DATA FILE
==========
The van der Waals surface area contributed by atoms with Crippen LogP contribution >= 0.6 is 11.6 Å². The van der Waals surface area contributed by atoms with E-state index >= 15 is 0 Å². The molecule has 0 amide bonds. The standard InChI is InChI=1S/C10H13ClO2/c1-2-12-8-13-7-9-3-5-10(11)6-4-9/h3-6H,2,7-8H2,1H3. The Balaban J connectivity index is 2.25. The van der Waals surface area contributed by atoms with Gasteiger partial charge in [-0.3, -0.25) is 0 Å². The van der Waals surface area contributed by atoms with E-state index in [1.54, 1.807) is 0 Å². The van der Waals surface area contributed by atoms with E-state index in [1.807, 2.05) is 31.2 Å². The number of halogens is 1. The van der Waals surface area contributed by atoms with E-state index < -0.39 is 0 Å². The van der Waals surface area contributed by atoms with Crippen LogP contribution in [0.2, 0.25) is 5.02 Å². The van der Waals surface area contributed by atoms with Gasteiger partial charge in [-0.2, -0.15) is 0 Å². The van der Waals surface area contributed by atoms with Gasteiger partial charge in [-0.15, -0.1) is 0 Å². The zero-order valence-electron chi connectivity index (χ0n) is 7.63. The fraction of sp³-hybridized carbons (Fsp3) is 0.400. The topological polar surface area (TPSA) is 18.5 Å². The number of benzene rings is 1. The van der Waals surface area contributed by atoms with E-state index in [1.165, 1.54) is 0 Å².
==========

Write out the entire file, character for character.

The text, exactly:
The van der Waals surface area contributed by atoms with Crippen LogP contribution >= 0.6 is 11.6 Å². The van der Waals surface area contributed by atoms with E-state index >= 15 is 0 Å². The molecule has 0 amide bonds. The standard InChI is InChI=1S/C10H13ClO2/c1-2-12-8-13-7-9-3-5-10(11)6-4-9/h3-6H,2,7-8H2,1H3. The Balaban J connectivity index is 2.25. The van der Waals surface area contributed by atoms with Gasteiger partial charge in [-0.3, -0.25) is 0 Å². The van der Waals surface area contributed by atoms with E-state index in [1.54, 1.807) is 0 Å². The van der Waals surface area contributed by atoms with E-state index in [1.807, 2.05) is 31.2 Å². The number of halogens is 1. The van der Waals surface area contributed by atoms with E-state index < -0.39 is 0 Å². The van der Waals surface area contributed by atoms with Crippen LogP contribution in [0.2, 0.25) is 5.02 Å². The van der Waals surface area contributed by atoms with Gasteiger partial charge in [-0.2, -0.15) is 0 Å². The van der Waals surface area contributed by atoms with Gasteiger partial charge in [-0.15, -0.1) is 0 Å². The zero-order valence-electron chi connectivity index (χ0n) is 7.63. The fraction of sp³-hybridized carbons (Fsp3) is 0.400. The topological polar surface area (TPSA) is 18.5 Å². The number of benzene rings is 1. The van der Waals surface area contributed by atoms with E-state index in [1.165, 1.54) is 0 Å².